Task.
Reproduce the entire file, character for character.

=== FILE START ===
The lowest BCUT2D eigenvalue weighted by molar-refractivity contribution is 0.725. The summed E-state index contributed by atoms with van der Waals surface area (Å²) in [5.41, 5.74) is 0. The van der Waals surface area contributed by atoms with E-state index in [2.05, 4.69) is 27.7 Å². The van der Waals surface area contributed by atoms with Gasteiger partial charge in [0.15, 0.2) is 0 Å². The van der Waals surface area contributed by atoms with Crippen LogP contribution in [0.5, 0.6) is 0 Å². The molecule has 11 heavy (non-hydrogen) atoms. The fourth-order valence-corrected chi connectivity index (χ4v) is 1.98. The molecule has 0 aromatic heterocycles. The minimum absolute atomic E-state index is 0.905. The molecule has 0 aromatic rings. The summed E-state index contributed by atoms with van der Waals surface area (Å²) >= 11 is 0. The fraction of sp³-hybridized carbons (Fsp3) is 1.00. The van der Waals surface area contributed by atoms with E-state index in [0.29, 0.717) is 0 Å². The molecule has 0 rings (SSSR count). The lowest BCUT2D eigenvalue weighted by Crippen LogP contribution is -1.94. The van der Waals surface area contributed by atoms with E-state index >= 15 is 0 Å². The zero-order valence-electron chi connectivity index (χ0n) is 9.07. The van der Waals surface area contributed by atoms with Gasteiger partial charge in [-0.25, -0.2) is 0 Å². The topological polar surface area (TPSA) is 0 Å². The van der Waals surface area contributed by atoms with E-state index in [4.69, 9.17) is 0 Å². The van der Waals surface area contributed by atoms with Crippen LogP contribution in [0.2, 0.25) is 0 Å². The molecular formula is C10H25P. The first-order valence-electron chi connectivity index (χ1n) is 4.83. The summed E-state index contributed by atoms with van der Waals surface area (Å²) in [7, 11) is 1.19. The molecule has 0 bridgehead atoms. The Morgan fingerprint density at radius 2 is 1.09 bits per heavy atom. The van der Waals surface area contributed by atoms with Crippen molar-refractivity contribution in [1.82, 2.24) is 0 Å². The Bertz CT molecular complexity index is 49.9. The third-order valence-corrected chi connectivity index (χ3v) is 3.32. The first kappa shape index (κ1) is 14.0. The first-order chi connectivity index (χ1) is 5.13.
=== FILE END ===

The lowest BCUT2D eigenvalue weighted by molar-refractivity contribution is 0.725. The summed E-state index contributed by atoms with van der Waals surface area (Å²) in [5.41, 5.74) is 0. The van der Waals surface area contributed by atoms with E-state index in [2.05, 4.69) is 27.7 Å². The van der Waals surface area contributed by atoms with Gasteiger partial charge in [0.15, 0.2) is 0 Å². The van der Waals surface area contributed by atoms with Crippen LogP contribution in [0.5, 0.6) is 0 Å². The molecule has 11 heavy (non-hydrogen) atoms. The fourth-order valence-corrected chi connectivity index (χ4v) is 1.98. The molecule has 0 aromatic heterocycles. The minimum absolute atomic E-state index is 0.905. The molecule has 0 aromatic rings. The summed E-state index contributed by atoms with van der Waals surface area (Å²) >= 11 is 0. The fraction of sp³-hybridized carbons (Fsp3) is 1.00. The van der Waals surface area contributed by atoms with E-state index in [0.29, 0.717) is 0 Å². The molecule has 0 rings (SSSR count). The lowest BCUT2D eigenvalue weighted by Crippen LogP contribution is -1.94. The van der Waals surface area contributed by atoms with E-state index >= 15 is 0 Å². The zero-order valence-electron chi connectivity index (χ0n) is 9.07. The van der Waals surface area contributed by atoms with Gasteiger partial charge in [-0.25, -0.2) is 0 Å². The topological polar surface area (TPSA) is 0 Å². The van der Waals surface area contributed by atoms with E-state index in [4.69, 9.17) is 0 Å². The van der Waals surface area contributed by atoms with Crippen LogP contribution in [0.2, 0.25) is 0 Å². The molecular formula is C10H25P. The first-order valence-electron chi connectivity index (χ1n) is 4.83. The summed E-state index contributed by atoms with van der Waals surface area (Å²) in [7, 11) is 1.19. The molecule has 0 bridgehead atoms. The Morgan fingerprint density at radius 2 is 1.09 bits per heavy atom. The van der Waals surface area contributed by atoms with Crippen molar-refractivity contribution in [1.82, 2.24) is 0 Å². The Bertz CT molecular complexity index is 49.9. The third-order valence-corrected chi connectivity index (χ3v) is 3.32. The first kappa shape index (κ1) is 14.0. The first-order chi connectivity index (χ1) is 5.13.